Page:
The fate of the new DoL Feduciary rule is still up in the air. The U.S. Department of Labor's new fiduciary rule is set to begin implementation on April 10 and is expected to affect more than $3 trillion of retirement assets in the United States.
Earlier this month, president elect Trump nominated Andrew Puzder, CEO of CKE Restaurants, as the next Department of Labor (DoL) secretary. If Puzder’s own track record on his company’s 401(k) policies is any indication of his leadership, he will most likely not support the new rule.
Working to accelerate the discussion, Senator Ron Johnson R-Wisconsin last month wrote a letter urging Labor Secretary Thomas Peres to stop implementing the rule. Johnson asks the Labor Department “to cease implementation of the regulation immediately to spare low- and middle-income Americans, financial advisors and small businesses from the unnecessary and avoidable burdens that will drive up the costs of services and decrease access,”
Johnson’s plea is well founded. According to CoreData Research, which polled 552 U.S.-based advisors and was conducted by the firm’s UK arm, 71% of the advisors plan to “disengage from some mass-market investors” because of the DOL rule. On average, these advisors estimate they will no longer service a quarter (25%) of their mass-market clients.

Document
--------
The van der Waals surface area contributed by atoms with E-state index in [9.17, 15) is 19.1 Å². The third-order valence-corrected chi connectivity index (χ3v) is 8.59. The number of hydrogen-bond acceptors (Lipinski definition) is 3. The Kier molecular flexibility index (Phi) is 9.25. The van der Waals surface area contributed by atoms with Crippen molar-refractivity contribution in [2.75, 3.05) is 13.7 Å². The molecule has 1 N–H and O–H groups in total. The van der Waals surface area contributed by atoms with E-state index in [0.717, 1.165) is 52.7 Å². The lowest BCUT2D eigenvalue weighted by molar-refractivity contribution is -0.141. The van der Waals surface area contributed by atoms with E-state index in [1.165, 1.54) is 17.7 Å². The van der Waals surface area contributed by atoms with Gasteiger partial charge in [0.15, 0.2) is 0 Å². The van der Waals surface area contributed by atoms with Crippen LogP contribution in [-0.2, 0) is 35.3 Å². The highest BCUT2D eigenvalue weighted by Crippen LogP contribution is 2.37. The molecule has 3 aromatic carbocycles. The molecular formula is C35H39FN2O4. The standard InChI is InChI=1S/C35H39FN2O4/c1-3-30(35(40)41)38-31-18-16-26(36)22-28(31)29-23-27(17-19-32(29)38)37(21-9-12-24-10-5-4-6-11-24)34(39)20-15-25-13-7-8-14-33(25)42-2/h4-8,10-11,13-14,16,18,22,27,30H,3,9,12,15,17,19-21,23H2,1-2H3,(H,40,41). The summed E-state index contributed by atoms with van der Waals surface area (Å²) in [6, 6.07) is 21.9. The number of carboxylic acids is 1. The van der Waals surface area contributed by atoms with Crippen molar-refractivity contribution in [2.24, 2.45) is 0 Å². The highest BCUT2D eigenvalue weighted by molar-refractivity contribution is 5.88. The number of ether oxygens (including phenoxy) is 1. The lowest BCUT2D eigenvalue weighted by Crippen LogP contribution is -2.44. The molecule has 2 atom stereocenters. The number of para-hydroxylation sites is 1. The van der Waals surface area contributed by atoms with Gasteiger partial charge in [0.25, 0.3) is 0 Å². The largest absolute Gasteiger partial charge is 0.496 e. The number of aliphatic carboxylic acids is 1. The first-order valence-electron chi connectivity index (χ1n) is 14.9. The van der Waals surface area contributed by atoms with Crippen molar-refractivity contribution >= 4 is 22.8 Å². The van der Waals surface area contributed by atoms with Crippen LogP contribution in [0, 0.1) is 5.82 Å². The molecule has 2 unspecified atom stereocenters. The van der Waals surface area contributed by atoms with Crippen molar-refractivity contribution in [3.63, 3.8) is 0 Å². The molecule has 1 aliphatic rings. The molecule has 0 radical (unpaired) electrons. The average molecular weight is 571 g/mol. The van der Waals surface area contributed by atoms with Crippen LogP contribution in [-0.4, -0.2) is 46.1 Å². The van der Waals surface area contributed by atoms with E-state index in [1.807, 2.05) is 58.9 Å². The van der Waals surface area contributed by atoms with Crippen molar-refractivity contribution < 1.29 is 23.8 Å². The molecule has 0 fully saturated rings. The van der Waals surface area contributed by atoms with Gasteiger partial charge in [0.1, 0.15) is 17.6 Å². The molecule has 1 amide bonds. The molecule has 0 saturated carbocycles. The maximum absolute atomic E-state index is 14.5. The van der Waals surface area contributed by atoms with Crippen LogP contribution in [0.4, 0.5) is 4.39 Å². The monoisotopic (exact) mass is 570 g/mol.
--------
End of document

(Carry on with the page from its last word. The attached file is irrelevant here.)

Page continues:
More recently, the U. S. Chamber of Commerce called on the Trump Administration to take immediate action to unto the DoL Fiduciary Rule citing that if enacted it would “choke economic growth, increase frivolous litigation against financial advisers, and make saving for retirement more difficult for hardworking Americans.”
All this makes sense as broker/dealers are going to find it difficult to be able to comply with the requirement given their platforms and firm policies. In an interview with Investment News, Knut Rostad, founder and president of the Institute for Fiduciary Standard issues a warning to advisors who may get caught without a compliance plan. “The potential power of fee transparency is under appreciated. The potential impact of getting to true fee transparency is underestimated.” says Rostad. “Irrespective of whether it goes through or not, firms will claim fidelity to their definition of a best interest standard. They will rush up and down the street waving the fiduciary flag.”